Now let us examine the final sentence: “The combinationist elite is destroyed, very often carrying its whole society to ruin along with it.”

While the elite may be destroyed, as it is irreconcilably linked with the health of the society itself, the destruction of the elite may be the destruction of the society.

The threat we see from without, currently the Chinese, is clearly a threat that may lead to this type of destruction.

The threat from within could be just as dangerous, if a challenging Class 2 elite is not able to carefully manage the Class 2 residues of the masses. We are currently waiting to see if President Trump is an elite of this type who will manage these residues effectively. Should he not, the society could very easily suffer great damage, and remain vulnerable to external threat.

We must understand that the Class 2 elites will use force against the ruling Class 1 elites. We must be clear about what this force looks like. Force is initiated and deployed by the elite themselves, not arbitrarily by the masses. It is an elite-on-elite type of force that exemplifies this type of circulation of the elite, even if the Class 2 elite does so by use of the masses; ultimately, it is the elite driving such force. 

The force may be backed by the masses, or not actually utilize them at all. In The United States, there are many, entirely legal means by which The President may make arrests, or seize property – both constitute a use of force, and both are very infrequently done by the ruling Class 1 elite. Why they choose to use force as they do is made clear by Pareto:

“To ask whether or not force ought to be used in a society, whether the use of force is or is not beneficial, is to ask a question that has no meaning; for force is used by those who wish to preserve certain uniformities [e.g., the existing class structure of society, the status quo] and by those who wish to overstep them; and the violence of the one stands in contrast and in conflict with the violence of the others. In truth, if a partisan of a governing class disavows the use of force, he means that he disavows the use of force by insurgents trying to escape from the norms of the given uniformity. On the other hand, if he says he approves of the use of force, what he really means is that he approves of the use of force by the public authority to constrain insurgents to conformity. Conversely, if a partisan of the subject class says he detests the use of force in society, what he really detests is the use of force by constituted authorities in forcing dissidents to conform; and if, instead, he lauds the use of force, he is thinking of the use of force by those who would break away from certain social uniformities.”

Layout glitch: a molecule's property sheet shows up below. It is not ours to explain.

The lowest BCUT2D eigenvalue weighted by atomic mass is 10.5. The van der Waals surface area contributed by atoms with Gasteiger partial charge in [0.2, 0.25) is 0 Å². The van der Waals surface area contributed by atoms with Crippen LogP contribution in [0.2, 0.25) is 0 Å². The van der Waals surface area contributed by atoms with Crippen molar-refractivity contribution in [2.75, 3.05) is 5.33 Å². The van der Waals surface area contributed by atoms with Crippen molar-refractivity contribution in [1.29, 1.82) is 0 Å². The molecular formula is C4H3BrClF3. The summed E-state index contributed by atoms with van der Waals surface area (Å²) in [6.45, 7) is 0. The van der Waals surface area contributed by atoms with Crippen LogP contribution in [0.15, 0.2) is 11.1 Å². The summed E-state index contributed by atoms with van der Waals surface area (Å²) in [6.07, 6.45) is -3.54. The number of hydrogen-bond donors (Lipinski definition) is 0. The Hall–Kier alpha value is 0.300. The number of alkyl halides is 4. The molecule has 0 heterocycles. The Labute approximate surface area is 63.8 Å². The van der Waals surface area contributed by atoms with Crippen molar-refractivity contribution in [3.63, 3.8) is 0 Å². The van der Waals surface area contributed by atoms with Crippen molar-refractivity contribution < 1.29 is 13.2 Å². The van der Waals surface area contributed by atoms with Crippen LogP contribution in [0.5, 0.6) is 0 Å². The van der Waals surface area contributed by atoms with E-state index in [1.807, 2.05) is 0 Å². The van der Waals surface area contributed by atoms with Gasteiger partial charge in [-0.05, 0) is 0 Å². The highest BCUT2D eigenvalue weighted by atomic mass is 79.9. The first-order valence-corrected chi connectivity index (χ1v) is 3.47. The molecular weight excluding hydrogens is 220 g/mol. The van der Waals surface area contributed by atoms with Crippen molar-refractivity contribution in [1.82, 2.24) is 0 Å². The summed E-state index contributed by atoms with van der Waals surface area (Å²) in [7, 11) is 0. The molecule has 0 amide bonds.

Pareto informs us that force is ever-present in society, and the question is not of its utility, but when it is deployed. It is deployed with great caution by the Class 1 elite today. A Class 2 elite could wash away the old elite with great rapidity, were it to do so. Pareto tells us the process of Class 2 elite displacing Class 1:

“The dispute is really as to the relative merits of shrewdness and force, and to decide it in the sense that never never, not even in the exceptional case, is it useful to meet wits with violence, it would be necessary first to show that the use of cunning is always, without exception, more advisable than the use of force. Suppose a certain country has a governing class A, that assimilates the best elements, as regards intelligence, in the whole population. In that case the subject class, B, is largely stripped of such elements and can have little or no hope of ever overcoming the class A so long as it is a battle of wits. If intelligence were to be combined with force, the dominion of the A’s would be perpetual. .  .  . But such a happy combination occurs only for a few individuals. In the majority of cases people who rely on their wits are or become less fitted to use violence, and vice versa. So concentration in the class A of the individuals most adept at chicanery leads to a concentration in class B of the individuals most adept at violence; and if that process is long continued, the equilibrium tends to become unstable, because the A’s are long in cunning but short in the courage to use force and in the force itself; whereas the B’s have the force and the courage to use it, but are short in the skill required for exploiting those advantages. But if they chance to find leaders who have the skill – and history shows that such leadership is usually supplied by dissatisfied A’s – they have all they need for driving the A’s from power. Of just that development history affords countless examples from remotest times all the way down to the present.”